As wheat approaches that Feekes Growth Stage 5, it’s time to apply spring nitrogen: The plants will soon begin a rapid uptake of nitrogen which will reduce the potential for loss. Ohio State recommends the Tri-State guide for nitrogen rates in wheat. This system relies on yield potential of a field.
A realistic yield potential is needed to determine the optimum nitrogen rate. The Tri-State guide recommends 110 pounds for yield goals of 90+; 70 pounds for 75 bushels; and 40 pounds for 50 bushel yield goal (total nitrogen, including any applied in the fall). The Tri-state recommends subtracting from the spring nitrogen application any fall applied nitrogen up to 20 pound/A. A more specific method is using the following equation for those fields with both 1 to 5 percent organic matter and adequate drainage: N rate = 40 + [1.75 x (yield potential – 50)]. Note: No nitrogen credit is given for previous soybean or cover crop; we don’t know if that organic nitrogen source will be released soon enough for the wheat crop.
Nitrogen rate studies at the Northwest Agricultural Research Station have shown the optimum rate varies depending on the year. However, averaged over years, yield data from these studies correspond well with the recommendation equation given above. These studies have also shown that, regardless of the year, yields did not increase above a rate of 120 pounds of nitrogen per acre.
An Ohio River Valley Woodland and Wildlife Workshop will be held on Saturday, April 2, at southeast Indiana’s Clifty Falls State Park. This workshop is to help landowners get the most out of their property. The program, 8:30 a.m. to 3:30 p.m., will feature timely sessions on helping honey bees, controlling a pond’s algal blooms, managing the new deadly thousand cankers disease in walnut trees, making a land plan, fighting invasive species, and providing habitat for reptiles and amphibians. There’s even a session called “Fantastic Fungi” about mushrooms, such as morels.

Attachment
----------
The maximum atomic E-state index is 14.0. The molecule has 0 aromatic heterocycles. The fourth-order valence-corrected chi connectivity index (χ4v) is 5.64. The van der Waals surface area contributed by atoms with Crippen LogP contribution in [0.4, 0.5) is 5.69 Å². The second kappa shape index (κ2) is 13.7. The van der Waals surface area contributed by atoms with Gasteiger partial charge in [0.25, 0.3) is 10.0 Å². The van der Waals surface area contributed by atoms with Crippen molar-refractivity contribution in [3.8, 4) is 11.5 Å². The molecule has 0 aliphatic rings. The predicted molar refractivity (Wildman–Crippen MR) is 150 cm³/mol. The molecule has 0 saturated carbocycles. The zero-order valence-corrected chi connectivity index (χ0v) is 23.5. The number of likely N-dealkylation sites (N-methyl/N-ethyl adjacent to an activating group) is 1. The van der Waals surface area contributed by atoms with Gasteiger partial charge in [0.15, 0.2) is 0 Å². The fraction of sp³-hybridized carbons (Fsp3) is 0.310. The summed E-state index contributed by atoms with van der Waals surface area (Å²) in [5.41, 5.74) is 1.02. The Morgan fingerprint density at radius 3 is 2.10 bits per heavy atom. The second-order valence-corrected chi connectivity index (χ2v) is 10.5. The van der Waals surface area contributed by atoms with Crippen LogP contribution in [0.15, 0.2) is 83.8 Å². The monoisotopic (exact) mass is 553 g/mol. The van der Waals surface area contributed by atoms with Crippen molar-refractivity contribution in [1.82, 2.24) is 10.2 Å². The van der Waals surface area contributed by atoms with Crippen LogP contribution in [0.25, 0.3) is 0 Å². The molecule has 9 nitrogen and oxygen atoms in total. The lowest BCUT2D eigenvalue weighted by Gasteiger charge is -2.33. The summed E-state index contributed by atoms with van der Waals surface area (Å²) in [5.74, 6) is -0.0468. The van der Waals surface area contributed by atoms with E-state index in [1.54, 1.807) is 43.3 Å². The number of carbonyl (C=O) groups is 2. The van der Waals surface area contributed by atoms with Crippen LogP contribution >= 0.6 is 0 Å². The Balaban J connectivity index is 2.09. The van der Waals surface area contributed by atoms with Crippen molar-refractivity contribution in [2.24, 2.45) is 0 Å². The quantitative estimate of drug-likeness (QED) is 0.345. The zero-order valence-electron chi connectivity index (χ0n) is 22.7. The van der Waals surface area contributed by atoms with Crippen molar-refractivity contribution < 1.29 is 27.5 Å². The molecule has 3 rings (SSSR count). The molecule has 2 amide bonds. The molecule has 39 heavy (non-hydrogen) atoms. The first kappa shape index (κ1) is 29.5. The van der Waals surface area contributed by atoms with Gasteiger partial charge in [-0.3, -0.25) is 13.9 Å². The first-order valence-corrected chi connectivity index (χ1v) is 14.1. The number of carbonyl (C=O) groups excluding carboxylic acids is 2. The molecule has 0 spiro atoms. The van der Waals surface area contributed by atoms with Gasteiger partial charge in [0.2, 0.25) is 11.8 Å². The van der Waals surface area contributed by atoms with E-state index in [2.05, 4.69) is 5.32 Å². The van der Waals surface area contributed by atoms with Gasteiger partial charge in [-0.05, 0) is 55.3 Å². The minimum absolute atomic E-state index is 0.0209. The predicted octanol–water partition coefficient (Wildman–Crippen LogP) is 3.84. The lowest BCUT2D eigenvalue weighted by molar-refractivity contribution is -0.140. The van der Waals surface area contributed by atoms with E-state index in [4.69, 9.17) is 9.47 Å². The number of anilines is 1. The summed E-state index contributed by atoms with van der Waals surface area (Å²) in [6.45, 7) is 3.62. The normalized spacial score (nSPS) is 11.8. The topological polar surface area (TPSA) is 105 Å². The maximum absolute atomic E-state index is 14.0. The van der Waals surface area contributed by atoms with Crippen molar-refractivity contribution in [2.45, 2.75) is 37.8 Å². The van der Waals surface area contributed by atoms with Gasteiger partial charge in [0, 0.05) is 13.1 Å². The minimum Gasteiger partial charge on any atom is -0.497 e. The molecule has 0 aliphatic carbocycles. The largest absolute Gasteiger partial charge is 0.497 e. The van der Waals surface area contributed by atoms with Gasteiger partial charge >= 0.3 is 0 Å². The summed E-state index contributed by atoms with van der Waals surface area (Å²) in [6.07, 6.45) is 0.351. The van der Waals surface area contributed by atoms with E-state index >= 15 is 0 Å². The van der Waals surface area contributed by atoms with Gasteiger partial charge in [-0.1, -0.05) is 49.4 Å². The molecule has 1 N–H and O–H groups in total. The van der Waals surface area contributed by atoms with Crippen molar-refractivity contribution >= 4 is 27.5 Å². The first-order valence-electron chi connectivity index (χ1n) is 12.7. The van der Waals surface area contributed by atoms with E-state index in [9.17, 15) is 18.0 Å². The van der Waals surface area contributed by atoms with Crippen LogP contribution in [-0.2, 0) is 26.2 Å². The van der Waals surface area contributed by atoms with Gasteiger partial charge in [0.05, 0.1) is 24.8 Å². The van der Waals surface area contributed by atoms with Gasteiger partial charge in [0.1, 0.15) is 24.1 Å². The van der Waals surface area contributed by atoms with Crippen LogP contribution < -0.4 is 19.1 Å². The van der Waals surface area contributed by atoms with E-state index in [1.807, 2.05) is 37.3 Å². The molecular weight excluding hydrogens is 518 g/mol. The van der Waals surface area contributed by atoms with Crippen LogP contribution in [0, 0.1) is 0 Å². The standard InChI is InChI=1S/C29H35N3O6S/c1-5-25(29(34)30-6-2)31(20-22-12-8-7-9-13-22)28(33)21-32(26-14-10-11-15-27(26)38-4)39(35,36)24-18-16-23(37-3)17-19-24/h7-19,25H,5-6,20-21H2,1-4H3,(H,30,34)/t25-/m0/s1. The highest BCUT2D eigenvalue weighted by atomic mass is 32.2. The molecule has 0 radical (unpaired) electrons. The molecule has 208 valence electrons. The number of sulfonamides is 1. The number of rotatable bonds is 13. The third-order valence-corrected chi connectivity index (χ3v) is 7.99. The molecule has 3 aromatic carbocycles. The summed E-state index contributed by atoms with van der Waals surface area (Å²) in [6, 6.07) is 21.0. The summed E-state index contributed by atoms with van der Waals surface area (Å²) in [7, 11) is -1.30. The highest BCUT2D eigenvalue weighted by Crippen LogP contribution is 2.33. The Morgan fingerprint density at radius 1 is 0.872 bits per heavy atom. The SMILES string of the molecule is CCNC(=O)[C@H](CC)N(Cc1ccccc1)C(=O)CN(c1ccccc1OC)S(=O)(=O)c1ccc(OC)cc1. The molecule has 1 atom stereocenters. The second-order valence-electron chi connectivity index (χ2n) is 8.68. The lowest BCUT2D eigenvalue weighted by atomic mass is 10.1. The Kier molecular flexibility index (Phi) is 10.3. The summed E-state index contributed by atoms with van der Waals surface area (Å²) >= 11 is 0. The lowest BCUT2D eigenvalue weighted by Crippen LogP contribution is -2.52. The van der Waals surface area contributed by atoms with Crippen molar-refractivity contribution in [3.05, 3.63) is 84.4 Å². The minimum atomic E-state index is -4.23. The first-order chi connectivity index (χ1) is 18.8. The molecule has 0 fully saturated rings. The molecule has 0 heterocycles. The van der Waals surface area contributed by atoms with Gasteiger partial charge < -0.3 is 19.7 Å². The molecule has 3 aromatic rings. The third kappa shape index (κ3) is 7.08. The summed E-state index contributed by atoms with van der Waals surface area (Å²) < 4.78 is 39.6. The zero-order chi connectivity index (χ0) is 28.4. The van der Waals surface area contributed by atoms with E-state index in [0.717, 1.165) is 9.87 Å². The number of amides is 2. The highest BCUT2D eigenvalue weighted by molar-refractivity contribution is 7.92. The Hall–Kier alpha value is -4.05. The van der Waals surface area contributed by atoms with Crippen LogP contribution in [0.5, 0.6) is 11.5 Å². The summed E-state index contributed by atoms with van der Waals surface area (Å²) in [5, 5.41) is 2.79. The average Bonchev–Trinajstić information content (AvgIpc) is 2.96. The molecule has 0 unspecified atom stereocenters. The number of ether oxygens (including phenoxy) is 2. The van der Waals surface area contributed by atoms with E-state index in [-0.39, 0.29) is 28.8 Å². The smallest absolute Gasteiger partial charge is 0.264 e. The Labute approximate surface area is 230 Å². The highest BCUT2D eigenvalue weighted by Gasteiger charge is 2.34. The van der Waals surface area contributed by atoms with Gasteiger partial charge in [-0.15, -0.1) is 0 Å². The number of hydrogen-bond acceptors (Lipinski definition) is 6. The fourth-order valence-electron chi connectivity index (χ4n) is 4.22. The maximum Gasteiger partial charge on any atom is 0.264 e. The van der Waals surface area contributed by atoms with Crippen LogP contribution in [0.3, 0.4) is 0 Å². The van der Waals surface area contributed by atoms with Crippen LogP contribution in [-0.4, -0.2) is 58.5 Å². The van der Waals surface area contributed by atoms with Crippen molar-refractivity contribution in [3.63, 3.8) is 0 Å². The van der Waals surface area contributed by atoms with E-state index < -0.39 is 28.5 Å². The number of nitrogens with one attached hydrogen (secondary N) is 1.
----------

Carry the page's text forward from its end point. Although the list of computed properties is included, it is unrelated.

This program is being presented by speakers from OSU, Purdue, and the University of Kentucky. The Indiana Forestry and Woodland Owners Association is also a co-sponsor. Registration is $55 and includes lunch. A complete list of all 15 sessions and speakers can be downloaded at go.osu.edu/2016OHRiverValley.Online registration is available at go.osu.edu/OhioRiverReg. For more information about registration, contact Liz Jackson, email@example.com, 765-583-3501.
This may be a good year to consider early termination of over-wintering cover crops that are not intended to provide forage harvest, especially on areas where you want to plant corn. One of the reasons is the prediction of a drier-than-usual spring and summer. While cover crops have many benefits – and can help pull excess water out of the soils – they also pull that water out even if there’s not an excess. On our CORN calls, it’s been noted that soil moistures across the state are drier than average.
Given that risk for a drier than average spring and summer, it’s recommended that cereal and annual ryegrass cover crops should be terminated in late March/early April. There should be a maximum of six-to-eight inches of growth for either of those crops. The recommended method for early termination is the use of herbicides. Glyphosate should be effective, especially if day time temperatures are above 50o F, and is probably one of the most economical options. Dr. Loux’s recommendation is to use a minimum of 1.5 pounds of acid equivalent/acre of glyphosate for cover crop termination and include Sharpen if marestail control is needed. See the article by Mark Loux about cover crop burndown in the issue of the CORN newsletter: http://agcrops.osu.edu/newsletter/corn-newsletter/2015-06-0.
The writer can be reached at the OSU Extension office (937-498-7239) or by email at firstname.lastname@example.org.